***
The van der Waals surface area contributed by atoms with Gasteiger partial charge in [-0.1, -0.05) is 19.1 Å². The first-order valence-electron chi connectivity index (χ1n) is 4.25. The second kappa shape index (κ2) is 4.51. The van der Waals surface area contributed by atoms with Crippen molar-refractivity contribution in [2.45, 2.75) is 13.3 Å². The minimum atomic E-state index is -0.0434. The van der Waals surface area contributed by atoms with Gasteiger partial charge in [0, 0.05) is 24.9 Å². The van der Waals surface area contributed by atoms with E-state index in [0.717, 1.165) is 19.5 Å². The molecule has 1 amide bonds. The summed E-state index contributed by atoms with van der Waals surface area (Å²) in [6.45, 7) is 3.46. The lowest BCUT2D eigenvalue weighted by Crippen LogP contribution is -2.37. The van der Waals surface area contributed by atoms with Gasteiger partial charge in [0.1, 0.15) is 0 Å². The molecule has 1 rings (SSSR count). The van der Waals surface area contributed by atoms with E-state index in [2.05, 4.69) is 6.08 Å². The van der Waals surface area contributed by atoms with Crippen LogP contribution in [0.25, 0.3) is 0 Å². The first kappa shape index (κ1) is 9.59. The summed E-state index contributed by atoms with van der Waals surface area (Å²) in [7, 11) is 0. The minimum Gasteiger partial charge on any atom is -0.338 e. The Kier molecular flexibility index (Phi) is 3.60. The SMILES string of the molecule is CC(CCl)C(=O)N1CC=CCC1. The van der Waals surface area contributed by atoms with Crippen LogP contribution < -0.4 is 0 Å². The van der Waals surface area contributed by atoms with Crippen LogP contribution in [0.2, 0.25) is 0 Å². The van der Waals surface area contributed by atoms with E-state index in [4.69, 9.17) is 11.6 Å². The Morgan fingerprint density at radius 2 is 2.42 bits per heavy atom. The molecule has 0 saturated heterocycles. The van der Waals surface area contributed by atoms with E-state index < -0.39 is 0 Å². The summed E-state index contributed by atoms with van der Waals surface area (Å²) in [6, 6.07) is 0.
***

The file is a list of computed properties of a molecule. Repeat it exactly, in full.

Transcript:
The van der Waals surface area contributed by atoms with Gasteiger partial charge in [-0.1, -0.05) is 19.1 Å². The first-order valence-electron chi connectivity index (χ1n) is 4.25. The second kappa shape index (κ2) is 4.51. The van der Waals surface area contributed by atoms with Crippen molar-refractivity contribution in [2.45, 2.75) is 13.3 Å². The minimum atomic E-state index is -0.0434. The van der Waals surface area contributed by atoms with Gasteiger partial charge in [0, 0.05) is 24.9 Å². The van der Waals surface area contributed by atoms with E-state index in [0.717, 1.165) is 19.5 Å². The molecule has 1 amide bonds. The summed E-state index contributed by atoms with van der Waals surface area (Å²) in [6.45, 7) is 3.46. The lowest BCUT2D eigenvalue weighted by Crippen LogP contribution is -2.37. The van der Waals surface area contributed by atoms with Gasteiger partial charge in [0.1, 0.15) is 0 Å². The molecule has 1 rings (SSSR count). The van der Waals surface area contributed by atoms with E-state index in [2.05, 4.69) is 6.08 Å². The van der Waals surface area contributed by atoms with Crippen LogP contribution in [0.25, 0.3) is 0 Å². The first kappa shape index (κ1) is 9.59. The summed E-state index contributed by atoms with van der Waals surface area (Å²) in [7, 11) is 0. The minimum Gasteiger partial charge on any atom is -0.338 e. The Kier molecular flexibility index (Phi) is 3.60. The SMILES string of the molecule is CC(CCl)C(=O)N1CC=CCC1. The van der Waals surface area contributed by atoms with Crippen LogP contribution < -0.4 is 0 Å². The van der Waals surface area contributed by atoms with Crippen LogP contribution in [0.2, 0.25) is 0 Å². The van der Waals surface area contributed by atoms with E-state index in [4.69, 9.17) is 11.6 Å². The Morgan fingerprint density at radius 2 is 2.42 bits per heavy atom. The molecule has 0 saturated heterocycles. The van der Waals surface area contributed by atoms with E-state index < -0.39 is 0 Å². The summed E-state index contributed by atoms with van der Waals surface area (Å²) in [6, 6.07) is 0.